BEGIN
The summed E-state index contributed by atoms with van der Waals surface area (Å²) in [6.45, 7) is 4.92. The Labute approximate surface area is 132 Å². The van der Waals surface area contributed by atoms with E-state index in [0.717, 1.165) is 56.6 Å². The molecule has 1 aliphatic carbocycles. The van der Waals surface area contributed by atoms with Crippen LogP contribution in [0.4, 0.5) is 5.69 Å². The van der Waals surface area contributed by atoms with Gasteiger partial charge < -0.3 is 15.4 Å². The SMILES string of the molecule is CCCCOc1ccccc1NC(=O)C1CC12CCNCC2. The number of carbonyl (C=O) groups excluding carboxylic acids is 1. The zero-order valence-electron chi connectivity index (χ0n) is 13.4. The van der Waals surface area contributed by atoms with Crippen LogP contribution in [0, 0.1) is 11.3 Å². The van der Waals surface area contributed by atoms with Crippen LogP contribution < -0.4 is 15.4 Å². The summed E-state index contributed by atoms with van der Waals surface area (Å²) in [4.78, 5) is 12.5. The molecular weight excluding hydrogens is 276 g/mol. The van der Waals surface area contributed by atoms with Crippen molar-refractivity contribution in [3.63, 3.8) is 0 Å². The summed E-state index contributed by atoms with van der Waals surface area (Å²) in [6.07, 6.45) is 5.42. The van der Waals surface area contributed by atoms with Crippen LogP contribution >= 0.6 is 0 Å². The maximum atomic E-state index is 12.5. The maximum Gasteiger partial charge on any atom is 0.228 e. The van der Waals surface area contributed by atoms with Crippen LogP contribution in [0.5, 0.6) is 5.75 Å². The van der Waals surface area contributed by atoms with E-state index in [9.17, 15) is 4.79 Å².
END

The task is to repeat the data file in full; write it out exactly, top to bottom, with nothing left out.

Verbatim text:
The summed E-state index contributed by atoms with van der Waals surface area (Å²) in [6.45, 7) is 4.92. The Labute approximate surface area is 132 Å². The van der Waals surface area contributed by atoms with E-state index in [0.717, 1.165) is 56.6 Å². The molecule has 1 aliphatic carbocycles. The van der Waals surface area contributed by atoms with Crippen LogP contribution in [0.4, 0.5) is 5.69 Å². The van der Waals surface area contributed by atoms with Gasteiger partial charge < -0.3 is 15.4 Å². The SMILES string of the molecule is CCCCOc1ccccc1NC(=O)C1CC12CCNCC2. The number of carbonyl (C=O) groups excluding carboxylic acids is 1. The zero-order valence-electron chi connectivity index (χ0n) is 13.4. The van der Waals surface area contributed by atoms with Crippen LogP contribution in [0, 0.1) is 11.3 Å². The van der Waals surface area contributed by atoms with Crippen LogP contribution < -0.4 is 15.4 Å². The summed E-state index contributed by atoms with van der Waals surface area (Å²) in [4.78, 5) is 12.5. The molecular weight excluding hydrogens is 276 g/mol. The van der Waals surface area contributed by atoms with Crippen molar-refractivity contribution in [3.63, 3.8) is 0 Å². The summed E-state index contributed by atoms with van der Waals surface area (Å²) in [6.07, 6.45) is 5.42. The van der Waals surface area contributed by atoms with Crippen LogP contribution >= 0.6 is 0 Å². The maximum atomic E-state index is 12.5. The maximum Gasteiger partial charge on any atom is 0.228 e. The van der Waals surface area contributed by atoms with Crippen LogP contribution in [0.5, 0.6) is 5.75 Å². The van der Waals surface area contributed by atoms with E-state index in [9.17, 15) is 4.79 Å².